If you’ve been following the dispute between Apple and Adobe, you already know that Adobe has abandoned its attempts to port Flash applications to the iPhone and iPad. Adobe feels that Apple is tying down developers. Apple is claiming that allowing Flash on its devices would seriously hinder their performance. In this latest battle, it’s been widely reported that Steve Jobs has said Adobe’s software is too slow and outdated to be useful on his company’s iPhone.
This news is particularly bad for the eLearning industry. There isn’t an equivalent to Flash for developing eLearning courseware. In essence, therefore, Apple’s restrictions will make it impossible to use its new iPad as an eLearning platform. Already completed courses won’t run and the industry would have to reinvent itself to work without Flash.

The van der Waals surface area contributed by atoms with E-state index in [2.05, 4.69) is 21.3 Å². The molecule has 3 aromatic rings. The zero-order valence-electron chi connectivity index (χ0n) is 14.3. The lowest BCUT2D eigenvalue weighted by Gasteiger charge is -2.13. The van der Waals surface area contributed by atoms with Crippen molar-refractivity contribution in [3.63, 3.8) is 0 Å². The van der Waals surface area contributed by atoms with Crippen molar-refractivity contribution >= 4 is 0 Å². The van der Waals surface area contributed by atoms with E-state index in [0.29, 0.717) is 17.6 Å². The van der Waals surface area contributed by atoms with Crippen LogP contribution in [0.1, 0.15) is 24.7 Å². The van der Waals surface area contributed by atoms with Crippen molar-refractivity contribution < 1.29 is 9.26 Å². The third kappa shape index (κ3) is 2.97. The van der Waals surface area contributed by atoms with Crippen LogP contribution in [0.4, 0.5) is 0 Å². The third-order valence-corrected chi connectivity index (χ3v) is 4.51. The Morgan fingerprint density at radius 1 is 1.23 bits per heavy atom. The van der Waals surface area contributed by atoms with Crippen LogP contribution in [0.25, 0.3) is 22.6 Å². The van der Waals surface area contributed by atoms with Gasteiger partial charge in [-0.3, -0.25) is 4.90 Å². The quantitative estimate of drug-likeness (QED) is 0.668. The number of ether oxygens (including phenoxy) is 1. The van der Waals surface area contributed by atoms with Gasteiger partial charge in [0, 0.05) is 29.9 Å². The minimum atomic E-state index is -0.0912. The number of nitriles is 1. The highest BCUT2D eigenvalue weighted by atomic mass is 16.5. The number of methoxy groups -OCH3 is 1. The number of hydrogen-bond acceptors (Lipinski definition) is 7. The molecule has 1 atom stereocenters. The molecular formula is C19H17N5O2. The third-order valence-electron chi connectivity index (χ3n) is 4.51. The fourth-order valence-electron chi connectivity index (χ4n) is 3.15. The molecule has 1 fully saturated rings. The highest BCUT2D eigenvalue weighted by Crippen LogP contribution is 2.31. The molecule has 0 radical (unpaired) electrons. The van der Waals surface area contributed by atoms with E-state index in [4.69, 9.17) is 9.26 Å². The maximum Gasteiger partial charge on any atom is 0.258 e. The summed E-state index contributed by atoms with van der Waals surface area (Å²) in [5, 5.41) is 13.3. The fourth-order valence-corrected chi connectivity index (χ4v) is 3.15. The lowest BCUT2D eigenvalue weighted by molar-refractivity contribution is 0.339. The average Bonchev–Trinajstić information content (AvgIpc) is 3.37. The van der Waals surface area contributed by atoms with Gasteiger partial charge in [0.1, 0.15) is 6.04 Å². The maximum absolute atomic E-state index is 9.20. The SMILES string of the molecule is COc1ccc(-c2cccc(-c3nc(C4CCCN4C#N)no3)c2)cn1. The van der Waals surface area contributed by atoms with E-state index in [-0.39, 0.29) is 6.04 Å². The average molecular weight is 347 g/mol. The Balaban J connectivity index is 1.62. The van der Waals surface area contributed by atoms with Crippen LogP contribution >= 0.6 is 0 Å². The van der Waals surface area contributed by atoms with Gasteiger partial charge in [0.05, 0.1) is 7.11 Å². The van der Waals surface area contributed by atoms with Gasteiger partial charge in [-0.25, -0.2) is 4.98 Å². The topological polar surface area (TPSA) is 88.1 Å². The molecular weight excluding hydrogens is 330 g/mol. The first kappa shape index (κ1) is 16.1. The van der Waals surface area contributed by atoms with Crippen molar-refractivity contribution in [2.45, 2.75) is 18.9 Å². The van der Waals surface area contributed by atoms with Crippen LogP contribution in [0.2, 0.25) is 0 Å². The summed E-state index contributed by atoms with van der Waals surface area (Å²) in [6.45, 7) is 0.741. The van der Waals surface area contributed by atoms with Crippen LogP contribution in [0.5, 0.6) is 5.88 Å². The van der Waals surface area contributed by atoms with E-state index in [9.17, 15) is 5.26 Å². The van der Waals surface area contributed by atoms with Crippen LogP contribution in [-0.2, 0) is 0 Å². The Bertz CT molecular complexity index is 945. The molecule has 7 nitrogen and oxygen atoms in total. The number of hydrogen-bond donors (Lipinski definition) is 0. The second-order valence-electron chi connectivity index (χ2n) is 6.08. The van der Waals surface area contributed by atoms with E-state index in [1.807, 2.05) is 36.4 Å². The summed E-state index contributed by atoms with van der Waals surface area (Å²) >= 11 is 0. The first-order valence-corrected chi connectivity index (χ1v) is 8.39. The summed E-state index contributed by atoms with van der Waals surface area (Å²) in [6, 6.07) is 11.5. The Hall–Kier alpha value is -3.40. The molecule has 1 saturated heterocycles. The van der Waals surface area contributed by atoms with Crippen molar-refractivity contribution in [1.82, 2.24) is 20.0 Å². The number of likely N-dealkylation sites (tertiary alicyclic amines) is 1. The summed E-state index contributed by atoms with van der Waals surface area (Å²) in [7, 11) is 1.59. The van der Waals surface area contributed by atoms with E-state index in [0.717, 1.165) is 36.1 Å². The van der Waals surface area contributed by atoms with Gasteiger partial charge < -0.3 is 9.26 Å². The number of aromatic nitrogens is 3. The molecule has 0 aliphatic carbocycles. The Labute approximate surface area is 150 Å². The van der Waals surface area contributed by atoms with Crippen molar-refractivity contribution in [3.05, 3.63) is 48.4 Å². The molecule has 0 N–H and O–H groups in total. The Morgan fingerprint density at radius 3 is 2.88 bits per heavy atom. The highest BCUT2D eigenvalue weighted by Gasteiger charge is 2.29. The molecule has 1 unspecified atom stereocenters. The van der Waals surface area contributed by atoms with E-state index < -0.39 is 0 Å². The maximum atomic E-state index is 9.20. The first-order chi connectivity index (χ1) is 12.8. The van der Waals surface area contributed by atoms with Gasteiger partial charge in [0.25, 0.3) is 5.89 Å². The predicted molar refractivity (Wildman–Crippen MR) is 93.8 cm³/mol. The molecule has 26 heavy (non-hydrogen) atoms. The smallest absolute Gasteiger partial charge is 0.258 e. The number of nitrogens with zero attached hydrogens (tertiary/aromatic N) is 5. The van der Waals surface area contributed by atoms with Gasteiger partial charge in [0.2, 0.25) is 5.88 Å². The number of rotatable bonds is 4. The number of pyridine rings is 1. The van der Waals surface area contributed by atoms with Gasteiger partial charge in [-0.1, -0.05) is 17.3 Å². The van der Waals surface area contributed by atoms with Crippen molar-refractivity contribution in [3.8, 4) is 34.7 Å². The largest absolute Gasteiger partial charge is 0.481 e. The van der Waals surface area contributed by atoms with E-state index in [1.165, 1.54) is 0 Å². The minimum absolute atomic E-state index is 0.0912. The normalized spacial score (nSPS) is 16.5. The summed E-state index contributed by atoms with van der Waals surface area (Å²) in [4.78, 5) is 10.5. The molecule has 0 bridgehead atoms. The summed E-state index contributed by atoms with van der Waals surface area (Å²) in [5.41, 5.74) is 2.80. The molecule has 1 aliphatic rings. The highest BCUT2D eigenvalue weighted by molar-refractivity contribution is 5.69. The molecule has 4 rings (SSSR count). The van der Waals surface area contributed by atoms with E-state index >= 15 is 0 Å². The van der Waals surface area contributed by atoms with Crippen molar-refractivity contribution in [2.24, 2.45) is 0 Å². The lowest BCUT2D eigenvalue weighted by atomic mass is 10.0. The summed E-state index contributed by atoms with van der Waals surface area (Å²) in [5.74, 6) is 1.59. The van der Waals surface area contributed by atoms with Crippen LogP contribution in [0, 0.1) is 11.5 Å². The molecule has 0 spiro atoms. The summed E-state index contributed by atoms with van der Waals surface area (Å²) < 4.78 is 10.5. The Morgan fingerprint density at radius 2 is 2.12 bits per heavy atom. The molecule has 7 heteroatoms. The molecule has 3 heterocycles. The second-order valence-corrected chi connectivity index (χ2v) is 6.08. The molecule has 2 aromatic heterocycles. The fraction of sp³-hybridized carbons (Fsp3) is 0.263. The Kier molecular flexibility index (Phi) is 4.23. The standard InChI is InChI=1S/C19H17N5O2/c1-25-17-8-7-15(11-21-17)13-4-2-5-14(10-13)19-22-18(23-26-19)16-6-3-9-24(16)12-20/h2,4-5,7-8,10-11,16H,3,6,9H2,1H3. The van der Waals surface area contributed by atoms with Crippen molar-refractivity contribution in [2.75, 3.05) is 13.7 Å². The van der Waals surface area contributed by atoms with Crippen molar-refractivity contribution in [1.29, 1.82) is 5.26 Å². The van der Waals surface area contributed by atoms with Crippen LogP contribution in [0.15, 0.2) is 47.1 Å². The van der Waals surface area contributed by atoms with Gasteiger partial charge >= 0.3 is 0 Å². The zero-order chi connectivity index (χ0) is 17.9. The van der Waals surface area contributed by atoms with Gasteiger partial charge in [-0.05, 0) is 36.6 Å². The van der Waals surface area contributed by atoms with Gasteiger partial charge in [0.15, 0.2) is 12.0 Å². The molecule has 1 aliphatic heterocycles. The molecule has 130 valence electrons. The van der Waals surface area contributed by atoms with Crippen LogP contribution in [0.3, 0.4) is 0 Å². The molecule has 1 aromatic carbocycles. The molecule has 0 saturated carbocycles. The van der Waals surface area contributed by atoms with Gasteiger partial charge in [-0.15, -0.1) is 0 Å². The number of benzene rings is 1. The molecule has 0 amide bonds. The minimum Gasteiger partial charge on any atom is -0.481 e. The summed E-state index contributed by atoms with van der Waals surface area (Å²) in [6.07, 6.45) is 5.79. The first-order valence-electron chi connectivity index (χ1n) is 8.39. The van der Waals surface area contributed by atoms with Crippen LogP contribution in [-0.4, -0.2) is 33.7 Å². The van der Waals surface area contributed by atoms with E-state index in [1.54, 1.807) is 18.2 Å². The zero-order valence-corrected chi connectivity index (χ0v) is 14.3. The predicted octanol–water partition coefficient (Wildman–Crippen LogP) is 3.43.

Even if Apple changed its mind about Flash, however, all applications have to be sent to the App Store for approval. Do you want your corporate training to be reviewed by Apple just to use it on a device for which you’ve already paid?
One of the greatest benefits of eLearning is the ability to take a class from virtually anywhere at any time. Let’s hope that the iPad can be used to its full potential soon. Imagine the ease of training when your team members can load up a piece of custom courseware on a device as convenient as the iPad. For the time being, however, it’s still a dream.